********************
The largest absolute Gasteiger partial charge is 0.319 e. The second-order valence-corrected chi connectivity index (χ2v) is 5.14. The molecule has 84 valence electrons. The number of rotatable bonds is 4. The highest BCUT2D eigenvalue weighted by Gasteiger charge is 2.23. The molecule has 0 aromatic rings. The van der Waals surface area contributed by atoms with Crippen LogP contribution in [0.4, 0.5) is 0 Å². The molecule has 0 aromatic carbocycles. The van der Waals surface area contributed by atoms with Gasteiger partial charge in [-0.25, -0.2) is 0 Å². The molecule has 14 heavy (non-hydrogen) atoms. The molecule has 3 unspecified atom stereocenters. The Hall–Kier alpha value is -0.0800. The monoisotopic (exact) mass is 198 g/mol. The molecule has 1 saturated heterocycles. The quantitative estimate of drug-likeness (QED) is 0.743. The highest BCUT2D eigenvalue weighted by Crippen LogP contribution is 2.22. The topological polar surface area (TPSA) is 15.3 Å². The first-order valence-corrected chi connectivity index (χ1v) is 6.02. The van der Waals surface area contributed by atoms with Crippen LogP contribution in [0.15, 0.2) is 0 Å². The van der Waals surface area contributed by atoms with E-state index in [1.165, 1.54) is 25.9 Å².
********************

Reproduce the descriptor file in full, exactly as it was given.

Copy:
The largest absolute Gasteiger partial charge is 0.319 e. The second-order valence-corrected chi connectivity index (χ2v) is 5.14. The molecule has 84 valence electrons. The number of rotatable bonds is 4. The highest BCUT2D eigenvalue weighted by Gasteiger charge is 2.23. The molecule has 0 aromatic rings. The van der Waals surface area contributed by atoms with Crippen LogP contribution in [0.4, 0.5) is 0 Å². The molecule has 0 aromatic carbocycles. The van der Waals surface area contributed by atoms with Gasteiger partial charge in [-0.25, -0.2) is 0 Å². The molecule has 14 heavy (non-hydrogen) atoms. The molecule has 3 unspecified atom stereocenters. The Hall–Kier alpha value is -0.0800. The monoisotopic (exact) mass is 198 g/mol. The molecule has 1 saturated heterocycles. The quantitative estimate of drug-likeness (QED) is 0.743. The highest BCUT2D eigenvalue weighted by Crippen LogP contribution is 2.22. The topological polar surface area (TPSA) is 15.3 Å². The first-order valence-corrected chi connectivity index (χ1v) is 6.02. The van der Waals surface area contributed by atoms with Crippen LogP contribution in [0.15, 0.2) is 0 Å². The van der Waals surface area contributed by atoms with E-state index in [1.165, 1.54) is 25.9 Å².